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Stream It Like You Mean It

Last month, Esurance took the wraps off one of the more unusual promos to come along in the interactive-media age. Recruiting its cartoon spokesperson Erin Esurance (the spandex-clad insurance spy with the pink hair), the Web-based auto insurer invited would-be directors to create a music video riffing off one of 10 dance numbers selected from recent Bollywood films. Launched in partnership with cable TV network IFC—aiming to promote its "Wake Up to Bollywood" film series—the "Esurance Bollywood Casting Call" promised a suitably themed grand prize. The winning homemade video will be turned into a cartoon episode starring Erin herself, and then aired on IFC.

As a piece of Web-based participatory marketing, the Casting Call had a lot going for it—uniqueness, brand exposure and, of course, a good chance of soliciting clever material.
But Esurance had a problem: How to reach hard-core Bollywood fans. After all, the popularity of Slumdog Millionaire notwithstanding, not everyone in the U.S. knows the words to "Bas Ek King" from Singh Is Kinng or the dance moves to "Tandoori Nights" from the film Karzzzz. The company needed a way to reach a highly specific audience while also keeping the appeal broad and national in scope.

The answer was Internet radio. Esurance developed a 30-second spot featuring Erin's voice: "Showcase your acting chops and moves" she pitched. Then, while running a light schedule on broad-appeal channels, Esurance ran the spot heavily on Web streams of East Indian music, which boasted the kind of listeners who can hum a few bars of "Marjaani Marjaani."
According to the company’s media director, Darren Howard, the choice of streaming radio was simple. "We can go to our streaming vendors and find those specific channels that play that type of music and would draw interest in our contest," he says. "It's not something you can do on terrestrial radio."

Esurance has made streaming a key component of its media mix since November 2006. While TV still gets the bulk of its ad dollars, the company is funneling half its radio budget online this year. And it’s hardly the only advertiser sinking its marketing dollars into Internet radio. Web-based companies like LendingTree, Match.com and Orbitz have made the medium part of their marketing mix for several years now. But streaming’s popularity with a demographically desirable and ever-widening audience (according to Arbitron/Edison Research, online radio reaches one in five consumers each week in the 25-54 age group) has turned the heads of older and more traditional brands. Walmart, Ace Hardware and Procter & Gamble are among the companies buying streaming time today. According to Priscilla Fladgler, radio supervisor for media agency Mullen, "There's a lot more interest from our non-Web-based accounts."

Much like the slumdog millionare Jamal, Internet radio has emerged as a young and unlikely success story. But it is not without its challenges. While the medium has proven itself a worthy buy for national campaigns, for example, Webcasters have yet to make significant inroads into the lucrative local marketplace. Agencies also complain that, in a frenzy to deliver sufficient impressions, some Webcasters end up annoying listeners by airing the same spot too frequently, while others mislead clients by padding their advertising proposals with international listeners that are not relevant to the buy. Perhaps most significantly, while Web-radio audiences can be quantified with far more precision than can those of terrestrial radio, advertisers universally complain about a dearth of reliable, comprehensive demographic data.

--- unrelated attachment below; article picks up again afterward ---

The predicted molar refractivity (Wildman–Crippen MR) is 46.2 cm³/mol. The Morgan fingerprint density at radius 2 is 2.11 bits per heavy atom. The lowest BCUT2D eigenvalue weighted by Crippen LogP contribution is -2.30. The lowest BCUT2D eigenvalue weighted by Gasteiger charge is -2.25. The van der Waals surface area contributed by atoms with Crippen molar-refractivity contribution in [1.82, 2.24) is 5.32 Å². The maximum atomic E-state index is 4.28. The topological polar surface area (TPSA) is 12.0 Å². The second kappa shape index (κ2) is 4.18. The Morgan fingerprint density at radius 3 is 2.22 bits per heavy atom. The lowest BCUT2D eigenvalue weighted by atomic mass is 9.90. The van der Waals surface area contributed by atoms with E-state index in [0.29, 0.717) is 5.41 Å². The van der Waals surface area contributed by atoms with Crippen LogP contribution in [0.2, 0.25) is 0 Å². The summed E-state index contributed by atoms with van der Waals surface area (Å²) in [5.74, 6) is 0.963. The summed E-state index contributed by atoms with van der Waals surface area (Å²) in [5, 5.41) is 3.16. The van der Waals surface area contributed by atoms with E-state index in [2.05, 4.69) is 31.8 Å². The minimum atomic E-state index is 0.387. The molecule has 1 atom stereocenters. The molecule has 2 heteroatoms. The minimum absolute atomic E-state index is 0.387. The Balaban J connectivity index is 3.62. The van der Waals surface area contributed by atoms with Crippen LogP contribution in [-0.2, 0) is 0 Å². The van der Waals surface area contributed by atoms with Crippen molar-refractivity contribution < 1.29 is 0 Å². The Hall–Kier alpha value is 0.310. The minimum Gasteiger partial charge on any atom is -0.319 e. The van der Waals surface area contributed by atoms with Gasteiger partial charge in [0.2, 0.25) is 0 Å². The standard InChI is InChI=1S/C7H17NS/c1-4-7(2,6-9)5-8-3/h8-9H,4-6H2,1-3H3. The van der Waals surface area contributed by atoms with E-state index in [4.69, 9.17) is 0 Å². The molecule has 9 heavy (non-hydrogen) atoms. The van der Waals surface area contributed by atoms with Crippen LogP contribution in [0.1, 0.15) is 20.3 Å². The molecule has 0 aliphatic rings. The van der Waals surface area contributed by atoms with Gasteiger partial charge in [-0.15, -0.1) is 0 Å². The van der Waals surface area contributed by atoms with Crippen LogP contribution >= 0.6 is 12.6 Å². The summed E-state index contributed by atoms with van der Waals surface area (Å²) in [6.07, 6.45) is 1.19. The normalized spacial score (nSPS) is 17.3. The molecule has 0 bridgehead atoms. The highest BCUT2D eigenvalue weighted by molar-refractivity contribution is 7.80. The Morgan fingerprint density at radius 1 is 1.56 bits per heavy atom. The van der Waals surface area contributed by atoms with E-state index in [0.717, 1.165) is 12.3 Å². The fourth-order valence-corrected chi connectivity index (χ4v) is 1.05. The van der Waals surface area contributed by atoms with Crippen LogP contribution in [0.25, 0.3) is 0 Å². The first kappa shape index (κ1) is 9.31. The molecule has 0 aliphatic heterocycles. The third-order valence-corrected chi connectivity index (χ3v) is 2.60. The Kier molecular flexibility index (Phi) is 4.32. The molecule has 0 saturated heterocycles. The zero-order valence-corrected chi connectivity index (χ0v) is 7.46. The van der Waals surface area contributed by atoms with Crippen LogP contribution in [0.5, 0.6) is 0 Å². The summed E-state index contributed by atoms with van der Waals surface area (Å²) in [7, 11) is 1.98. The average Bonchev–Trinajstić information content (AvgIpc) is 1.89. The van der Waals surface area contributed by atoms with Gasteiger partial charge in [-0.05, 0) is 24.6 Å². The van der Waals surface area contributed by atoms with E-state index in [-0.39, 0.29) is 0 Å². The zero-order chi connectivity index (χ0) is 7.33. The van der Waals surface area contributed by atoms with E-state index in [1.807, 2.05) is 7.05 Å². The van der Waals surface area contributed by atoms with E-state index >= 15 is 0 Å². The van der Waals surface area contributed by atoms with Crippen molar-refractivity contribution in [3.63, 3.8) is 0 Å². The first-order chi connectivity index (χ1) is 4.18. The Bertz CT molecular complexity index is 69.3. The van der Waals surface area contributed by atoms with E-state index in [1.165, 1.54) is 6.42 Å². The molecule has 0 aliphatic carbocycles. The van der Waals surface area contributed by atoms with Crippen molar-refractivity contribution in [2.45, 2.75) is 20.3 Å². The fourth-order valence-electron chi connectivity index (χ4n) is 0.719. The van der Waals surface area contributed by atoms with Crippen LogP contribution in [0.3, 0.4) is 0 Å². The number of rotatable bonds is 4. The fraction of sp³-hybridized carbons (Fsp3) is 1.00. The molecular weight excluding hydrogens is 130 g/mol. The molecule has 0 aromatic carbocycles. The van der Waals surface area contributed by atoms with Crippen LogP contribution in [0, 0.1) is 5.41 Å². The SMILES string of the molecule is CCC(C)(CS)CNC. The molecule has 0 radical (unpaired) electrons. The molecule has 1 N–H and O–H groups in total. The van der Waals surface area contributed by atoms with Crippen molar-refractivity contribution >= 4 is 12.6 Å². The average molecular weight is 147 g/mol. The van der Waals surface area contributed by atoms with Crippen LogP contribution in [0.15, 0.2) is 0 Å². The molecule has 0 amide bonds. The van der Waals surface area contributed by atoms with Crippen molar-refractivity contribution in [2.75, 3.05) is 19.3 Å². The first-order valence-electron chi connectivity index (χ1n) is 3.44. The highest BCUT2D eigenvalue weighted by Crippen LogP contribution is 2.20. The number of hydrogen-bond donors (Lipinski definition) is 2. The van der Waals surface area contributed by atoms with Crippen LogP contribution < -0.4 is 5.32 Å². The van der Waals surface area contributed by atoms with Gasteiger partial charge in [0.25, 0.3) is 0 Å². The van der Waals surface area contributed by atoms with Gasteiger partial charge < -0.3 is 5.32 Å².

The Rushing Stream

One thing that Web radio does have going for it is momentum. As recently as 2005, only 8 percent of Americans aged 12+ listened to streaming broadcasts each week; today that number is 17 percent—the equivalent of 42 million people [see charts, p. AM3]. Of course, that amount is a mere fraction of the 235 million listeners of terrestrial radio, but the share is growing steadily. According to broadcaster estimates, streaming now accounts for 10-15 percent of total listening for some stations.

Those broadcasters have two trends to thank for that: People who increasingly listen to Web radio on their office computers and the popularity of handheld digital devices. It's probably no coincidence that a growing audience for streaming has paralleled the increasing popularity of devices like the iPhone. For instance, mobile online radio applications for CBS Radio's platforms (including AOL, Yahoo and Last.fm) have been downloaded more than 6 million times; Clear Channel's iheartradio app has surpassed 1 million downloads, according to the companies.

As consumers warm to Web radio, ad dollars are following them. In May, Borrell Associates reported that ad revenues from streaming radio had risen 25 percent over last year. Ad agency TargetSpot—one of two titans in the Webcasting space, which claims to deliver 15.3 million unique listeners per month—says it continues to enjoy double-digit growth.

Still, the sunny horizon of opportunity that Web radio purportedly represents for advertisers turns a little foggy where the numbers are involved. Streaming is still too new to have an industry association to track ad-revenue figures. As a result, estimates of the market's scope vary widely. Eric Ronning, co-president of sales for TargetSpot, pegs the market at $250-300 million, with a roughly 50/50 split between Internet pure plays and terrestrial broadcasters.
According to the Radio Advertising Bureau, total digital revenue for terrestrial radio shot up 13 percent in this year's first quarter to $101 million (the only sector in the battered industry that didn’t register a double-digit decline), but the organization doesn't break out the percentage attributable to streaming. According to Mark Fratrik, vp at financial data provider
BIA Analysis, "The lion's share [of that money] is display ads, rich video ads, and the whole litany of Internet-based advertising on radio station Web sites."

Another issue is that, for now at least, streaming radio affords advertisers few opportunities to buy locally—a limitation that owes itself to a combination of small audiences and limited geo-targeting options. Control by behemoth aggregators such as TargetSpot and Katz Online Network has helped make streaming a mostly nationalized space. To a degree, explains MediaVest's director of investment and activation Maribeth Papuga, this is only natural. "It's easier to 'sell it in' to a national buy than a local buy," she explains. "Planners often feel they reach people on a digital spectrum better with one of the national vendors that localizes rather than me going with a local radio station site."